The Red Sox finally won another game today, and the weather cooled down nicely. Things are good again. Also, we got the first fresh corn of the season from the Farmers Market, and ate it for dinner, and it was delicious. Well, in the interest of truth I have to confess that it might not be the absolute first; for all they know they have corn all year round here. But I never particularly noticed it before, and like they say, if you've never seen it it's new to you.
The date of our big move back east is rapidly approaching, and we're not quite sure that we're ready. That is, ready both physically, in terms of packing and things, and mentally, cause there's a whole lot of nice things going on here that we'll miss. The Farmers Market is one of them, and the beach is another. Those are my top two anyways; Leah has others, but maybe she'll want to write them herself.
So the problem with living someplace people go for vacation--and I mean real vacations, not tours to see the historical sites--is that it's nice out all the time. When you're on vacation that's what you're looking for; you'd even be unhappy if one of your precious days were spoiled by rain or ugly people. But while that's fine for four days or a week or whatever, it's less wonderful to those of us who are stuck here for a longer time-span. All those gray damp days in Massachusetts? Give you time to relax and unwind!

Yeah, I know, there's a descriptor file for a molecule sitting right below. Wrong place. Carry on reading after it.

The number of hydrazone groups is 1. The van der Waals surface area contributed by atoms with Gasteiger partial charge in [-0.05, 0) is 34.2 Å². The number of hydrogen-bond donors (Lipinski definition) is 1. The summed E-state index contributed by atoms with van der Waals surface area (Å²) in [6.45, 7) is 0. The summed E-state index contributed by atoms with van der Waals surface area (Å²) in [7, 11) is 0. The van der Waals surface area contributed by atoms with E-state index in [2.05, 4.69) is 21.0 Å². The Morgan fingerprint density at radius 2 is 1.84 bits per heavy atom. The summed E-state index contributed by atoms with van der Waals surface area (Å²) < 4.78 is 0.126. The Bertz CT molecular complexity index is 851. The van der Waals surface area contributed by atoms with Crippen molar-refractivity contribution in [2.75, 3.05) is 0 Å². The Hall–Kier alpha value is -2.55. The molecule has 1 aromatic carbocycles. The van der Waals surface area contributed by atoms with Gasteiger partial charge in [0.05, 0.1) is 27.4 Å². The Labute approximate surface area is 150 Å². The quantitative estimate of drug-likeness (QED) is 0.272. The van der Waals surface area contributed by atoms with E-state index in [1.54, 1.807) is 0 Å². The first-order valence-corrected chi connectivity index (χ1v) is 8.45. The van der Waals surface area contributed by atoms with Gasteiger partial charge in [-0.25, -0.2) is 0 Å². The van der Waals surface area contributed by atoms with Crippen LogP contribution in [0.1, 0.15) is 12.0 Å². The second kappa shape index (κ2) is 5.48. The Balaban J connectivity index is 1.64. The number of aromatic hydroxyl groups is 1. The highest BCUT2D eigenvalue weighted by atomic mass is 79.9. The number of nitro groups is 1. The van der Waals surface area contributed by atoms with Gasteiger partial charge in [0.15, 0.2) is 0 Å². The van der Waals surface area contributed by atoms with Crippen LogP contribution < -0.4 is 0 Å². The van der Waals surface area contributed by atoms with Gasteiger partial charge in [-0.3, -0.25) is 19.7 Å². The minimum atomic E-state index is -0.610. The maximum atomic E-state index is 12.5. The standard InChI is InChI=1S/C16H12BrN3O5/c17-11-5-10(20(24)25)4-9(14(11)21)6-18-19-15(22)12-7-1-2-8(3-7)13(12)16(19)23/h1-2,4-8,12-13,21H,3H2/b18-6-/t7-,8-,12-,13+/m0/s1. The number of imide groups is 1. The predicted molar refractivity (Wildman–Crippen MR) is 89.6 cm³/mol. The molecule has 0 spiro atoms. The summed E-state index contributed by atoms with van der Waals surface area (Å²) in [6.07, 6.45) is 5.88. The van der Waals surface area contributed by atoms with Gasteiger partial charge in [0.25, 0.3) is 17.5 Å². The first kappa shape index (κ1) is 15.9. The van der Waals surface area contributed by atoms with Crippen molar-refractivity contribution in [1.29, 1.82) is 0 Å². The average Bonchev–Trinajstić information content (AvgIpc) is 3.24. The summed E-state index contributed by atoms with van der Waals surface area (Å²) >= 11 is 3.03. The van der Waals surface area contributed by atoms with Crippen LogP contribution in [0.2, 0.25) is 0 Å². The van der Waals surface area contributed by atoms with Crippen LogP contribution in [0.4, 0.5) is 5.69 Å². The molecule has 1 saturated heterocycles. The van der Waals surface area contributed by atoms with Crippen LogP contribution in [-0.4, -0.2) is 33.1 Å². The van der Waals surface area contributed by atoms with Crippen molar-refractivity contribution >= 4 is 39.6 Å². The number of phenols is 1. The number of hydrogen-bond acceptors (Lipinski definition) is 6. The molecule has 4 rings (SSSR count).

What I mean to say is, beauty, in weather and surroundings, demands to be enjoyed. If you're not enjoying it, you're wasting it and wasting your opportunities! 79 degree weather with a nice breeze off the ocean? How come you're not at the beach?! Driving up PCH with the sun setting orange over the ocean (and/or mountains, depending upon the curves of the road)? You can't just drive along on your ordinary way, you have to be actively soaking up that beauty! Oohing and ahing is practially required.